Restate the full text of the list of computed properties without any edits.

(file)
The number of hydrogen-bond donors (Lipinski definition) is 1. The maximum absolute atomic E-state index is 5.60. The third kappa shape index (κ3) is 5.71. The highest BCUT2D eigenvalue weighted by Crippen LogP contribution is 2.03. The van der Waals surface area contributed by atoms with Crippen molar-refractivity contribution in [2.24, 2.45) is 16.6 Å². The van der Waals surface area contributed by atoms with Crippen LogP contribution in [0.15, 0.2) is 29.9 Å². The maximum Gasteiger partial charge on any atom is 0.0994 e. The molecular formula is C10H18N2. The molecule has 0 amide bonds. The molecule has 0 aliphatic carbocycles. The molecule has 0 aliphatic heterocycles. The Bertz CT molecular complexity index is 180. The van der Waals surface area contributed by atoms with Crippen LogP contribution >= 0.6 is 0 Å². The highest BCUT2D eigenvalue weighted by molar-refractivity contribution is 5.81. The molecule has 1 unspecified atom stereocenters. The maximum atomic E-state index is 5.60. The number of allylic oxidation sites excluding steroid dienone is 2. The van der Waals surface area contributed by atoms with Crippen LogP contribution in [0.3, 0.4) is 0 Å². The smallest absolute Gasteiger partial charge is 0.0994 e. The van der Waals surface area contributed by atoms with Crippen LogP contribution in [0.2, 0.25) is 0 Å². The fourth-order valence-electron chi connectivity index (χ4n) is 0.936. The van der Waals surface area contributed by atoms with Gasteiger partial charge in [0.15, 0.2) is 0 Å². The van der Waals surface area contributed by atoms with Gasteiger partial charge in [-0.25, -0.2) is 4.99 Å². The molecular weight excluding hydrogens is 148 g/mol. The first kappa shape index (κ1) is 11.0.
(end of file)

The number of hydrogen-bond donors (Lipinski definition) is 1. The maximum absolute atomic E-state index is 5.60. The third kappa shape index (κ3) is 5.71. The highest BCUT2D eigenvalue weighted by Crippen LogP contribution is 2.03. The van der Waals surface area contributed by atoms with Crippen molar-refractivity contribution in [2.24, 2.45) is 16.6 Å². The van der Waals surface area contributed by atoms with Crippen LogP contribution in [0.15, 0.2) is 29.9 Å². The maximum Gasteiger partial charge on any atom is 0.0994 e. The molecular formula is C10H18N2. The molecule has 0 amide bonds. The molecule has 0 aliphatic carbocycles. The molecule has 0 aliphatic heterocycles. The Bertz CT molecular complexity index is 180. The van der Waals surface area contributed by atoms with Crippen LogP contribution >= 0.6 is 0 Å². The highest BCUT2D eigenvalue weighted by molar-refractivity contribution is 5.81. The molecule has 1 unspecified atom stereocenters. The maximum atomic E-state index is 5.60. The number of allylic oxidation sites excluding steroid dienone is 2. The van der Waals surface area contributed by atoms with Crippen LogP contribution in [0.3, 0.4) is 0 Å². The smallest absolute Gasteiger partial charge is 0.0994 e. The van der Waals surface area contributed by atoms with Crippen LogP contribution in [0.2, 0.25) is 0 Å². The fourth-order valence-electron chi connectivity index (χ4n) is 0.936. The van der Waals surface area contributed by atoms with Gasteiger partial charge in [0.15, 0.2) is 0 Å². The van der Waals surface area contributed by atoms with Gasteiger partial charge in [-0.25, -0.2) is 4.99 Å². The molecular weight excluding hydrogens is 148 g/mol. The first kappa shape index (κ1) is 11.0.